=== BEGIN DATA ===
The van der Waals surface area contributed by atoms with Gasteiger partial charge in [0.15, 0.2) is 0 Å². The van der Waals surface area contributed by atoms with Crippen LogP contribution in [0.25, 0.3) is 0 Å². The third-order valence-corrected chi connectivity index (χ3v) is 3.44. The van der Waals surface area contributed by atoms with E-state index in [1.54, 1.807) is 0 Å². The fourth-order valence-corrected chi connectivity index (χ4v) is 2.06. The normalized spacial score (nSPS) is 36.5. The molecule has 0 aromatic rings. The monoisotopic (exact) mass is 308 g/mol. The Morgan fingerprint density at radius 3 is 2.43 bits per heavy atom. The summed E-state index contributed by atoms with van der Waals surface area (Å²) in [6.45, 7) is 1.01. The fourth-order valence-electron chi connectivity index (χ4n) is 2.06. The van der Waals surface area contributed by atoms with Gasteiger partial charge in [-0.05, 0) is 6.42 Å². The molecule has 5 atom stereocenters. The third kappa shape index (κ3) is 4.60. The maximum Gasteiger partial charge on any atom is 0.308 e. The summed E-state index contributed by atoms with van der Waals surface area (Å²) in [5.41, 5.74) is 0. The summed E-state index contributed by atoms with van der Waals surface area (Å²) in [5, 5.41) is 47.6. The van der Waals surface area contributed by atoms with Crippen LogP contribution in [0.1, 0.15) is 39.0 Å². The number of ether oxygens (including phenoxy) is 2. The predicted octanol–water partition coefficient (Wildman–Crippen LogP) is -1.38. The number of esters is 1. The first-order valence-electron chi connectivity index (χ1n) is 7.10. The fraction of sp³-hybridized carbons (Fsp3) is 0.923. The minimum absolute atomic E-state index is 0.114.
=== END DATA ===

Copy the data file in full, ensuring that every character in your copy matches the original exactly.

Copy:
The van der Waals surface area contributed by atoms with Gasteiger partial charge in [0.15, 0.2) is 0 Å². The van der Waals surface area contributed by atoms with Crippen LogP contribution in [0.25, 0.3) is 0 Å². The third-order valence-corrected chi connectivity index (χ3v) is 3.44. The van der Waals surface area contributed by atoms with E-state index in [1.54, 1.807) is 0 Å². The fourth-order valence-corrected chi connectivity index (χ4v) is 2.06. The normalized spacial score (nSPS) is 36.5. The molecule has 0 aromatic rings. The monoisotopic (exact) mass is 308 g/mol. The Morgan fingerprint density at radius 3 is 2.43 bits per heavy atom. The summed E-state index contributed by atoms with van der Waals surface area (Å²) in [6.45, 7) is 1.01. The fourth-order valence-electron chi connectivity index (χ4n) is 2.06. The van der Waals surface area contributed by atoms with Gasteiger partial charge in [-0.05, 0) is 6.42 Å². The molecule has 5 atom stereocenters. The third kappa shape index (κ3) is 4.60. The maximum Gasteiger partial charge on any atom is 0.308 e. The summed E-state index contributed by atoms with van der Waals surface area (Å²) in [5.41, 5.74) is 0. The summed E-state index contributed by atoms with van der Waals surface area (Å²) in [5, 5.41) is 47.6. The van der Waals surface area contributed by atoms with Crippen LogP contribution in [0.1, 0.15) is 39.0 Å². The number of ether oxygens (including phenoxy) is 2. The predicted octanol–water partition coefficient (Wildman–Crippen LogP) is -1.38. The number of esters is 1. The first-order valence-electron chi connectivity index (χ1n) is 7.10. The fraction of sp³-hybridized carbons (Fsp3) is 0.923. The minimum absolute atomic E-state index is 0.114.